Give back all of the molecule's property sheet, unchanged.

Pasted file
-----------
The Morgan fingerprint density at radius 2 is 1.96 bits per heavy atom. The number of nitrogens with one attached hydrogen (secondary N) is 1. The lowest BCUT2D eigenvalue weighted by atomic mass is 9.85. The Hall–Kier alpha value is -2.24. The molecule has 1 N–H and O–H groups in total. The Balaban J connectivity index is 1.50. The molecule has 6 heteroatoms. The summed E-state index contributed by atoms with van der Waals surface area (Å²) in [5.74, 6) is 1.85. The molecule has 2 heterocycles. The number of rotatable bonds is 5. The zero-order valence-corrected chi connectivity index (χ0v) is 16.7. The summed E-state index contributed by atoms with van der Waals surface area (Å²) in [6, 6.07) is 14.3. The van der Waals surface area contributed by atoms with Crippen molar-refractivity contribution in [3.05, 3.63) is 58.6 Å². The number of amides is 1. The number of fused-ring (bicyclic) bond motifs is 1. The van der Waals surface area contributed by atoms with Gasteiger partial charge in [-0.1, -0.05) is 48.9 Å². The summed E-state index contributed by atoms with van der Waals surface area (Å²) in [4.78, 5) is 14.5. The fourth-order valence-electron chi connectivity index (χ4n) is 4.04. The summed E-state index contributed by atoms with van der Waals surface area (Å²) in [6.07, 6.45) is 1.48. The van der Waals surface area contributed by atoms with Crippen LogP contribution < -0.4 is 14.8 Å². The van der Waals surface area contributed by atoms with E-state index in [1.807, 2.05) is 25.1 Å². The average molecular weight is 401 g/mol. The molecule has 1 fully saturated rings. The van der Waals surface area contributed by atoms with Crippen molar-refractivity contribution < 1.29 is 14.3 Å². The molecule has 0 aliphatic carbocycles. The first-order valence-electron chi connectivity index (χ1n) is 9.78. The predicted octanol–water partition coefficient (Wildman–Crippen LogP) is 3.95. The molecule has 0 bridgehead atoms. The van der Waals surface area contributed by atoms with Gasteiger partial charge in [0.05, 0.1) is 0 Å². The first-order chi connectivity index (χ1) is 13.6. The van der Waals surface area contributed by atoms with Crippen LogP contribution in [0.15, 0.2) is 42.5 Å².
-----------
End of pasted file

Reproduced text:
The Morgan fingerprint density at radius 2 is 1.96 bits per heavy atom. The number of nitrogens with one attached hydrogen (secondary N) is 1. The lowest BCUT2D eigenvalue weighted by atomic mass is 9.85. The Hall–Kier alpha value is -2.24. The molecule has 1 N–H and O–H groups in total. The Balaban J connectivity index is 1.50. The molecule has 6 heteroatoms. The summed E-state index contributed by atoms with van der Waals surface area (Å²) in [5.74, 6) is 1.85. The molecule has 2 heterocycles. The number of rotatable bonds is 5. The zero-order valence-corrected chi connectivity index (χ0v) is 16.7. The summed E-state index contributed by atoms with van der Waals surface area (Å²) in [6, 6.07) is 14.3. The van der Waals surface area contributed by atoms with Crippen molar-refractivity contribution in [3.05, 3.63) is 58.6 Å². The number of amides is 1. The number of fused-ring (bicyclic) bond motifs is 1. The van der Waals surface area contributed by atoms with Gasteiger partial charge in [-0.1, -0.05) is 48.9 Å². The summed E-state index contributed by atoms with van der Waals surface area (Å²) in [4.78, 5) is 14.5. The fourth-order valence-electron chi connectivity index (χ4n) is 4.04. The summed E-state index contributed by atoms with van der Waals surface area (Å²) in [6.07, 6.45) is 1.48. The van der Waals surface area contributed by atoms with Crippen LogP contribution < -0.4 is 14.8 Å². The van der Waals surface area contributed by atoms with E-state index in [1.807, 2.05) is 25.1 Å². The average molecular weight is 401 g/mol. The molecule has 1 fully saturated rings. The van der Waals surface area contributed by atoms with Crippen molar-refractivity contribution < 1.29 is 14.3 Å². The molecule has 0 aliphatic carbocycles. The first-order valence-electron chi connectivity index (χ1n) is 9.78. The predicted octanol–water partition coefficient (Wildman–Crippen LogP) is 3.95. The molecule has 0 bridgehead atoms. The van der Waals surface area contributed by atoms with Gasteiger partial charge in [0.05, 0.1) is 0 Å². The first-order chi connectivity index (χ1) is 13.6. The van der Waals surface area contributed by atoms with Crippen LogP contribution in [0.15, 0.2) is 42.5 Å².